Air Pollution Linked to Increased Cardiovascular Disease Risk, Study Says

Researchers discovered a causal relationship between air pollutants and increased cardiovascular disease (CVD) risk, highlighting the need for protective measures to mitigate exposure.

A causal relationship exists between air pollutants and cardiovascular diseases (CVDs), according to a study published in Global Heart.1

The researchers explained that CVD is the leading cause of morbidity and mortality worldwide; in particular, it is the most common cause of mortality in wealthy countries.2,3 Well-established CVD risk factors include hypertension and dyslipidemia. However, various past studies showed that increased air pollution levels could augment cardiovascular morbidity and mortality because of ischemic events, more frequent hospitalizations, and the worsening of heart failure and arrhythmias.4

Therefore, the relationship between environmental pollution and CVD has become the focus of epidemiologists and clinicians; worldwide consequences could occur if air pollution becomes a relevant CVD factor. Consequently, the researchers used a 2-sample Mendelian randomization (MR) approach to investigate the causal relationship between environmental pollution and CVD risk.1

air pollution | Image Credit: martin33 -

The researchers found a causal relationship between air pollutants and increased cardiovascular disease (CVD) risk, highlighting the need for protective measures to mitigate exposure. | Image Credit: martin33 -

The researchers analyzed several environmental pollutants, including particulate matter 2.5 (PM2.5) air pollution, PM10 air pollution, noise pollution, and nitrogen dioxide air pollution. They sourced the summary genetic data for environmental pollutants from the publicly available UK Biobank genome-wide association studies (GWAS), which involved 456,380 participants of European descent.

Additionally, the researchers incorporated 13 CVDs into the study with varying case numbers, ranging from 556 (hypertrophic cardiomyopathy) to 122,733 (coronary artery disease). They sourced this data from several different databases.

More specifically, the researchers sourced information about myocardial infarction and coronary artery disease from the Coronary Artery Disease Genome-Wide Replication and Meta-analysis plus the Coronary Artery Disease Genetics (CARDIoGRAMpluesC4D) consortium. Also, they sourced heart failure information from the Heart Failure Molecular Epidemiology for Therapeutic Targets consortium and atrial fibrillation information from the Atrial Fibrillation Gen consortium. Lastly, the researchers obtained GWAS summary statistics for the remaining CVDs, including hypertension, ischemic heart disease, and cardiomyopathy, from the FinnGen-R5 consortium.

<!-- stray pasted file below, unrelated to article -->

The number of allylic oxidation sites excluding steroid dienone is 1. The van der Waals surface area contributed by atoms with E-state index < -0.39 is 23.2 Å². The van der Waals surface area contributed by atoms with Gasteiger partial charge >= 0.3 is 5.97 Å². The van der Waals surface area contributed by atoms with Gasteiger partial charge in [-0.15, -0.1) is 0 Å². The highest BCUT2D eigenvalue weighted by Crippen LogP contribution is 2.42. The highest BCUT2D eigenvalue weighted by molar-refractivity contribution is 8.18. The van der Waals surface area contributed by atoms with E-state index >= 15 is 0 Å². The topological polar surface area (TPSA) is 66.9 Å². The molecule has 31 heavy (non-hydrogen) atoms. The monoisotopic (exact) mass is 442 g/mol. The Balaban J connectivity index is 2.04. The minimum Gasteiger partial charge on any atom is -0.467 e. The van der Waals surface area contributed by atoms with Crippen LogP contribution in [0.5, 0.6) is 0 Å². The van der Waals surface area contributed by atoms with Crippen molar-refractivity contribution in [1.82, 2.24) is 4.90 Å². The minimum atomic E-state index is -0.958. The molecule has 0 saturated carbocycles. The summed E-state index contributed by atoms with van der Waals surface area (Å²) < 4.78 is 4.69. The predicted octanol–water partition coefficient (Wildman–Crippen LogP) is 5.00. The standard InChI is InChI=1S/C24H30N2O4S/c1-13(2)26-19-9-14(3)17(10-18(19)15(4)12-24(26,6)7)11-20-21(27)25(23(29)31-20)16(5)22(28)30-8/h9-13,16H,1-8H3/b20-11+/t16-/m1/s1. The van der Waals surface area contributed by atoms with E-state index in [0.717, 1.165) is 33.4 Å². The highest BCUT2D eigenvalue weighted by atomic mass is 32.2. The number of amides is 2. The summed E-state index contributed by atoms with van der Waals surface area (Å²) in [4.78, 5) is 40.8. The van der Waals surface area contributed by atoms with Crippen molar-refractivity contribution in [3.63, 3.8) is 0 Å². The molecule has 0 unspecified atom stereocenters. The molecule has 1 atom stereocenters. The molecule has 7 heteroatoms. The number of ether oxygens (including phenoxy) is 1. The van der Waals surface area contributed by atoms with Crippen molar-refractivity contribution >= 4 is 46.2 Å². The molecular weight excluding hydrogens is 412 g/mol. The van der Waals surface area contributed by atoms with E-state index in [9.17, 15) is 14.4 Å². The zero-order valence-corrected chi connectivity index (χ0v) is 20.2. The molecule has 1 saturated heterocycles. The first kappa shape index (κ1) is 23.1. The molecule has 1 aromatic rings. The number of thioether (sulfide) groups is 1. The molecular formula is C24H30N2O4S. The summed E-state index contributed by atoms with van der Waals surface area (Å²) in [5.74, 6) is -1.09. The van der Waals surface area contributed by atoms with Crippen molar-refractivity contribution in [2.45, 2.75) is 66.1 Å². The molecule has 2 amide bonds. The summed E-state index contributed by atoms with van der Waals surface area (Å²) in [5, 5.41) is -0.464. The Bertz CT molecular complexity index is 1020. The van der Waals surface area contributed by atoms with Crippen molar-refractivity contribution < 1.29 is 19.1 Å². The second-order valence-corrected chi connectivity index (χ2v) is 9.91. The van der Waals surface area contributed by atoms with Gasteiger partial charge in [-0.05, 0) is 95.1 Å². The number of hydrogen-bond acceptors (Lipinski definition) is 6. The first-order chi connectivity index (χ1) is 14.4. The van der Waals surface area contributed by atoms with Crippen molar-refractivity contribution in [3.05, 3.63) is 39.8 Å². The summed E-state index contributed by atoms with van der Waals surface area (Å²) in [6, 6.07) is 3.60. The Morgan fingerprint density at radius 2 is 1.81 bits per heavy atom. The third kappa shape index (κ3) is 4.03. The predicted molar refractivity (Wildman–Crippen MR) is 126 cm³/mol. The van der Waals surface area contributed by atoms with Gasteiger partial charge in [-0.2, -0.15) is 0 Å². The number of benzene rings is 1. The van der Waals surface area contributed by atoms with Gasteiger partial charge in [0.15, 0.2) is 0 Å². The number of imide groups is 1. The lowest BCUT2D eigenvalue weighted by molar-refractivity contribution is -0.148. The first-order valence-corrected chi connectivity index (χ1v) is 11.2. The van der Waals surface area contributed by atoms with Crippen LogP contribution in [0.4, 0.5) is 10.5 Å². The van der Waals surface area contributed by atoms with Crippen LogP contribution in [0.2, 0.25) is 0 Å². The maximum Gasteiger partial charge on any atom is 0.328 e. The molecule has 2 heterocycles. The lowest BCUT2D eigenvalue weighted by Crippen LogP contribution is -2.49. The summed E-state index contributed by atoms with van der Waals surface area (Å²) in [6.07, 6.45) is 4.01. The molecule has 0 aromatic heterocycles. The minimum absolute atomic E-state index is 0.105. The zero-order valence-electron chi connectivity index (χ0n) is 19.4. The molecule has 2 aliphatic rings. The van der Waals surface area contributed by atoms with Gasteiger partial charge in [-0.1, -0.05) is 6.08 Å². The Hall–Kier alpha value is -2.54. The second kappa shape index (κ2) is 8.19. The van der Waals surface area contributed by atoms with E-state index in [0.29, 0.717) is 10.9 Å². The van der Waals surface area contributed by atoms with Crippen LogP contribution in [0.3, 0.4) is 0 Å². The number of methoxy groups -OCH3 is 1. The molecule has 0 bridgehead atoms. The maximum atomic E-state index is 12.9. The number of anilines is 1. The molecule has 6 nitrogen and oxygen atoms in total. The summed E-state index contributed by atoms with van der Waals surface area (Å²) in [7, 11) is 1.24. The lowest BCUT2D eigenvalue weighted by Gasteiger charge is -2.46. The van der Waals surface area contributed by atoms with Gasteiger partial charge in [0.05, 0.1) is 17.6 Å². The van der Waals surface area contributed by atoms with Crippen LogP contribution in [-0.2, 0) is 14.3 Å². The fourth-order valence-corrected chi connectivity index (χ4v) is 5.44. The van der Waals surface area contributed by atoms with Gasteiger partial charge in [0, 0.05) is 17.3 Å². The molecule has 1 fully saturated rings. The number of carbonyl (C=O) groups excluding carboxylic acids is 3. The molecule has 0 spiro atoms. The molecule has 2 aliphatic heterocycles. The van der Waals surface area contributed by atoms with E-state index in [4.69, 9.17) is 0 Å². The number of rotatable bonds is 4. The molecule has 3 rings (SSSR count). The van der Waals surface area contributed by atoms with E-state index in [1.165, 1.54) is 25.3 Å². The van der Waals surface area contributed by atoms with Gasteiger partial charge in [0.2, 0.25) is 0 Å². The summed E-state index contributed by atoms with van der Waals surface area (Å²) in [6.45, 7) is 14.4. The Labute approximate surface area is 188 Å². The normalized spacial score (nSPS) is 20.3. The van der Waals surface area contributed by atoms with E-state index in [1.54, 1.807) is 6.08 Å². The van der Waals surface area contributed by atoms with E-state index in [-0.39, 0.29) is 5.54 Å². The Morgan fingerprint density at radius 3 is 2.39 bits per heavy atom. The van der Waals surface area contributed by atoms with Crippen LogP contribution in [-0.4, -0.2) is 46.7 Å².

To analyze the MR data, the researchers primarily used the inverse variance weighted method. Also, to ensure the robustness of their findings, they conducted various sensitivity analyses using maximum likelihood, weighted median, MR-Egger regression, and weighted model methods.

Overall, the researchers found that a 1-SD increase in PM2.5 exposure raised heart failure risk (OR, 1.40; 95% CI, 1.02-1.93; P = .0386). Similarly, a 1-SD increase in PM10 exposure escalated the risk of hypertension (OR, 1.45; 95% CI, 1.02-2.05; P = .03598) and atrial fibrillation (OR, 1.41; 95% CI, 1.03-1.94; P = .03461).

Lastly, the researchers determined that being exposed to chemical or other fumes in the workplace increased the risk of hypertension (OR, 3.08; 95% CI, 1.40-6.78; P = .005218), coronary artery disease (OR, 1.81; 95% CI, 1.00-3.26; P = .04861), coronary heart disease (OR, 3.15; 95% CI, 1.21-8.16; P = .0183), and myocardial infarction (OR, 3.03; 95% CI, 1.13-8.17; P = .02802). Conversely, they did not find a causal effect of nitrogen dioxide air pollution or noise pollution on an increased CVD risk.

The researchers also acknowledged their limitations, the most notable being their study population. It consisted solely of patients of European ancestry, limiting the generalizability of their findings. Despite their limitations, the researchers made suggestions based on their findings.

“…the use of portable air cleaners or respirators could significantly reduce fine PM exposures on blood pressure and heart rate variability, which could reduce the risk of hypertension and other CVDs,” the authors wrote.


  1. Gao H, Li J, Ma Q, Zhang Q, Li M, Hu X. Causal associations of environmental pollution and cardiovascular disease: a two-sample Mendelian randomization study. Glob Heart. 2024;19(1):52. doi:10.5334/gh.1331
  2. Nitsa A, Toutouza M, Machairas N, Mariolis A, Philippou A, Koutsilieris M. Vitamin D in cardiovascular disease. In Vivo. 2018;32(5):977-981. doi:10.21873/invivo.11338
  3. Ortega FB, Lavie CJ, Blair SN. Obesity and cardiovascular disease. Circ Res. 2016;118(11):1752-1770. doi:10.1161/CIRCRESAHA.115.306883
  4. Liu Q, Huang K, Liang F, et al. Long-term exposure to fine particulate matter modifies the association between physical activity and hypertension incidence. J Sport Health Sci. 2022;11(6):708-715. doi:10.1016/j.jshs.2022.01.004
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